As it turned out, the jötunn did not work alone; he had a strong stallion to haul the stone and the gods worried as the time for completion neared – especially Freya. Loki, always the sly one, took the shape of a mare and seduced the stallion, leading him off into the woods. Without the stallion, the jötunn was unable to finish the task on time. As a result, no payment was owed.

Loki had so much fun with the seduction, he became pregnant in his mare form. Choosing to experience motherhood, he gave birth to the eight-legged stallion, Sleipnir. He gifted the stallion to Odin and, it was this act, that endeared him to Odin and Thor.

In addition to the horse Loki mothered, he also fathered many other children. Loki, known as a fire god first married the goddess Glut (meaning glow), with whom he had two daughters named Einmyria and Eisa. With the giantess Angrboda, he fathered three monsters, Fenrir the giant wolf, Jormungand the earth-encircling serpent, and Hel (Hela) the underworld goddess. With his most faithful wife, Sigyn, he fathered two sons Narfi and Váli.

The gods put an end to Loki’s prankster ways when they had gone too far, resulting in the death of Balder. As punishment, Loki is bound to three large boulders with a poisonous snake hanging over his head. Her poison dripping down from her fangs.   His wife, Sigyn, stays by his side catching the venom in a bowl so that it won’t touch his skin. But every so often the bowl will fill and she must step away to  dump the contents. When this happens, a drop of venom will hit his skin and he will twist in pain.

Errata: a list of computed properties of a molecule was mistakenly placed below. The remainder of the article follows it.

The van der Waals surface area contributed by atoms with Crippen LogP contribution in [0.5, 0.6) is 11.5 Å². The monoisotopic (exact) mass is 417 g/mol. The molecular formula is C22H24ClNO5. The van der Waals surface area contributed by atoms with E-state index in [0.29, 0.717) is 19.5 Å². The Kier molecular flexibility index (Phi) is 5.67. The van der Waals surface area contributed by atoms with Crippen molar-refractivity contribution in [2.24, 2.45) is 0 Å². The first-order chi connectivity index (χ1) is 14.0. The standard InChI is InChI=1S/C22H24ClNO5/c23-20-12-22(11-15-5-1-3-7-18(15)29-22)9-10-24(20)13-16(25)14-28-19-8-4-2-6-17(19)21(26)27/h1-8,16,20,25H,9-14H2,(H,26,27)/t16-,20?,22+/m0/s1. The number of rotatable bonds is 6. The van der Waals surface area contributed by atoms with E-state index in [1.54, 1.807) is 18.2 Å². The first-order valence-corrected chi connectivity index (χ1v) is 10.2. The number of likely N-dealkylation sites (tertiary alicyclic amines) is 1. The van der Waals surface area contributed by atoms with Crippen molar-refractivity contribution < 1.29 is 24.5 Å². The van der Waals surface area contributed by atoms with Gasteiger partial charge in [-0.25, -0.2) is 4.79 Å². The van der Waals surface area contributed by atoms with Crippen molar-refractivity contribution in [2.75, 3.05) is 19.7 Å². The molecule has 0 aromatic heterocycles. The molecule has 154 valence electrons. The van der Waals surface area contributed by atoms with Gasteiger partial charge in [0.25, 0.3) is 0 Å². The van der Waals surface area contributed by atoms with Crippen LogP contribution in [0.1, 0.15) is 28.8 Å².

When Loki flails in pain the earth quivers with earthquakes. Someday Loki will break free from those bonds – on the day of Ragnarök. What do you think will happen then? Will it be our end of days? Bwahahahaha!

Interesting fact regarding Loki – some people liken Loki’s Norse mythology god to Lucifer in the Christian faith, thinking they are one and the same. What do you think? Could Loki be the Devil?

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In the spirit of a traditional Immortal Monday, I give you Loki eye candy. Please, dish! Give me your take on Tom Hiddleston’s interpretation of Loki.

*          *          *

On another note, summer programming has begun. Make sure you have your DVR set so you don’t miss your favorite immortal. True Blood resumes on June 10th.

~oOo~